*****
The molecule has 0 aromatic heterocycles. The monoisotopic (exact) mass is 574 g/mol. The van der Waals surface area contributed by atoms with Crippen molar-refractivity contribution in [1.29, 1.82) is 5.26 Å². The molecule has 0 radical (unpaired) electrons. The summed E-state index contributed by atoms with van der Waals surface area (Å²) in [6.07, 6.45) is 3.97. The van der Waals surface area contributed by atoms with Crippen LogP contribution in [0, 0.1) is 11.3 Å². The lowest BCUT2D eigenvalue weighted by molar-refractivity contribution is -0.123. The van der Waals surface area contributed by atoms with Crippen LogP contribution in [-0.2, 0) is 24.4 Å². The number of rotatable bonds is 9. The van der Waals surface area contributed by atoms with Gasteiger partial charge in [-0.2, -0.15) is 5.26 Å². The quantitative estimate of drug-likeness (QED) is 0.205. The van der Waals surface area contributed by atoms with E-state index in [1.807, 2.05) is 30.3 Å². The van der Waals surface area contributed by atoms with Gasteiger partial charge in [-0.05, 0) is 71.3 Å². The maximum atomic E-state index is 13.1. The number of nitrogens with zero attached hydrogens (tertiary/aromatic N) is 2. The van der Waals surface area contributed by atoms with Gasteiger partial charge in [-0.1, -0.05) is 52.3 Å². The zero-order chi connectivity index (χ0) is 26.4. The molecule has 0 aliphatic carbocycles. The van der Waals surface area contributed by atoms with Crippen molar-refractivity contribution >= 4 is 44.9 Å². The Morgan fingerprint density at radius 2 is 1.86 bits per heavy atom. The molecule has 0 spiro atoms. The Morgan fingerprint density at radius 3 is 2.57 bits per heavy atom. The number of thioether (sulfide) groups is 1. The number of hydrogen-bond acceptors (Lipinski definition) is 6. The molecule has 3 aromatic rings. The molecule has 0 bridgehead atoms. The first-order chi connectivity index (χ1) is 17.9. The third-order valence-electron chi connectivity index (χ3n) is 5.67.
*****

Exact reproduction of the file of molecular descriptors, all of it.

The molecule has 0 aromatic heterocycles. The monoisotopic (exact) mass is 574 g/mol. The van der Waals surface area contributed by atoms with Crippen molar-refractivity contribution in [1.29, 1.82) is 5.26 Å². The molecule has 0 radical (unpaired) electrons. The summed E-state index contributed by atoms with van der Waals surface area (Å²) in [6.07, 6.45) is 3.97. The van der Waals surface area contributed by atoms with Crippen LogP contribution in [0, 0.1) is 11.3 Å². The lowest BCUT2D eigenvalue weighted by molar-refractivity contribution is -0.123. The van der Waals surface area contributed by atoms with Crippen LogP contribution in [-0.2, 0) is 24.4 Å². The number of rotatable bonds is 9. The van der Waals surface area contributed by atoms with Gasteiger partial charge in [-0.2, -0.15) is 5.26 Å². The quantitative estimate of drug-likeness (QED) is 0.205. The van der Waals surface area contributed by atoms with E-state index in [1.807, 2.05) is 30.3 Å². The van der Waals surface area contributed by atoms with Gasteiger partial charge in [-0.05, 0) is 71.3 Å². The maximum atomic E-state index is 13.1. The number of nitrogens with zero attached hydrogens (tertiary/aromatic N) is 2. The van der Waals surface area contributed by atoms with Gasteiger partial charge in [-0.1, -0.05) is 52.3 Å². The zero-order chi connectivity index (χ0) is 26.4. The molecule has 0 aliphatic carbocycles. The van der Waals surface area contributed by atoms with Crippen molar-refractivity contribution >= 4 is 44.9 Å². The Morgan fingerprint density at radius 2 is 1.86 bits per heavy atom. The molecule has 0 spiro atoms. The Morgan fingerprint density at radius 3 is 2.57 bits per heavy atom. The number of thioether (sulfide) groups is 1. The number of hydrogen-bond acceptors (Lipinski definition) is 6. The molecule has 3 aromatic rings. The molecule has 0 bridgehead atoms. The first-order chi connectivity index (χ1) is 17.9. The third-order valence-electron chi connectivity index (χ3n) is 5.67.